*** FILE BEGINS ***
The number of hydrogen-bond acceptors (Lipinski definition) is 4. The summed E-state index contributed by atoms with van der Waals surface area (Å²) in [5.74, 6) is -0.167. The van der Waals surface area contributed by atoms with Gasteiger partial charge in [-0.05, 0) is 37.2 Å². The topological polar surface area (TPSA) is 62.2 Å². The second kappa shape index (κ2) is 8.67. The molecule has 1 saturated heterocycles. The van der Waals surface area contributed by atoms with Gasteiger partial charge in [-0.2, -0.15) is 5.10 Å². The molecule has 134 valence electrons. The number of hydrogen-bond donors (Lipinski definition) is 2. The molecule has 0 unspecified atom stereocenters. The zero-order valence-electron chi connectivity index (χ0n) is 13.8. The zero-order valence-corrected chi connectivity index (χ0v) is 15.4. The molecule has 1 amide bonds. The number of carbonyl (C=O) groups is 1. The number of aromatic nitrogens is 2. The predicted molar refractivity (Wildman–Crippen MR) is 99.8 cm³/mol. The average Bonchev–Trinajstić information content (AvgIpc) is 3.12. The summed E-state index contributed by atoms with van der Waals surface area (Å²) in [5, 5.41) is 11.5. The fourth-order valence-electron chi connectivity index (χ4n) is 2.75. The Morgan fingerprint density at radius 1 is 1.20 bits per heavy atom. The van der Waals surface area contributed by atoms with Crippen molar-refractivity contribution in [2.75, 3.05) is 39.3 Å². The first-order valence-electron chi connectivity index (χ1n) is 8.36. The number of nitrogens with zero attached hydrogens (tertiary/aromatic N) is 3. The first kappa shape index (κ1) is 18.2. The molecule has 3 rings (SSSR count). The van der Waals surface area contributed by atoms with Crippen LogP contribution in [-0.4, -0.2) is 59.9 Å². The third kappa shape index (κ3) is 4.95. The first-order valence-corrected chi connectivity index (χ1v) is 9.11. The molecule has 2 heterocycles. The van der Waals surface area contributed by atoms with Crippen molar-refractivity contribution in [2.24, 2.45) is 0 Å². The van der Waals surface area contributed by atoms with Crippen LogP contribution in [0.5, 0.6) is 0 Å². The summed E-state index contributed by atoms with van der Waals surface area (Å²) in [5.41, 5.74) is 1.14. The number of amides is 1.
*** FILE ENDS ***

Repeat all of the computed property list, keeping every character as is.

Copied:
The number of hydrogen-bond acceptors (Lipinski definition) is 4. The summed E-state index contributed by atoms with van der Waals surface area (Å²) in [5.74, 6) is -0.167. The van der Waals surface area contributed by atoms with Gasteiger partial charge in [-0.05, 0) is 37.2 Å². The topological polar surface area (TPSA) is 62.2 Å². The second kappa shape index (κ2) is 8.67. The molecule has 1 saturated heterocycles. The van der Waals surface area contributed by atoms with Gasteiger partial charge in [-0.2, -0.15) is 5.10 Å². The molecule has 134 valence electrons. The number of hydrogen-bond donors (Lipinski definition) is 2. The molecule has 0 unspecified atom stereocenters. The zero-order valence-electron chi connectivity index (χ0n) is 13.8. The zero-order valence-corrected chi connectivity index (χ0v) is 15.4. The molecule has 1 amide bonds. The number of carbonyl (C=O) groups is 1. The number of aromatic nitrogens is 2. The predicted molar refractivity (Wildman–Crippen MR) is 99.8 cm³/mol. The average Bonchev–Trinajstić information content (AvgIpc) is 3.12. The summed E-state index contributed by atoms with van der Waals surface area (Å²) in [5, 5.41) is 11.5. The fourth-order valence-electron chi connectivity index (χ4n) is 2.75. The Morgan fingerprint density at radius 1 is 1.20 bits per heavy atom. The van der Waals surface area contributed by atoms with Crippen molar-refractivity contribution in [2.75, 3.05) is 39.3 Å². The first-order valence-electron chi connectivity index (χ1n) is 8.36. The number of nitrogens with zero attached hydrogens (tertiary/aromatic N) is 3. The first kappa shape index (κ1) is 18.2. The molecule has 3 rings (SSSR count). The van der Waals surface area contributed by atoms with Crippen LogP contribution in [-0.4, -0.2) is 59.9 Å². The third kappa shape index (κ3) is 4.95. The first-order valence-corrected chi connectivity index (χ1v) is 9.11. The molecule has 2 heterocycles. The van der Waals surface area contributed by atoms with Crippen molar-refractivity contribution in [2.24, 2.45) is 0 Å². The van der Waals surface area contributed by atoms with Crippen LogP contribution in [0.5, 0.6) is 0 Å². The summed E-state index contributed by atoms with van der Waals surface area (Å²) in [5.41, 5.74) is 1.14. The number of amides is 1.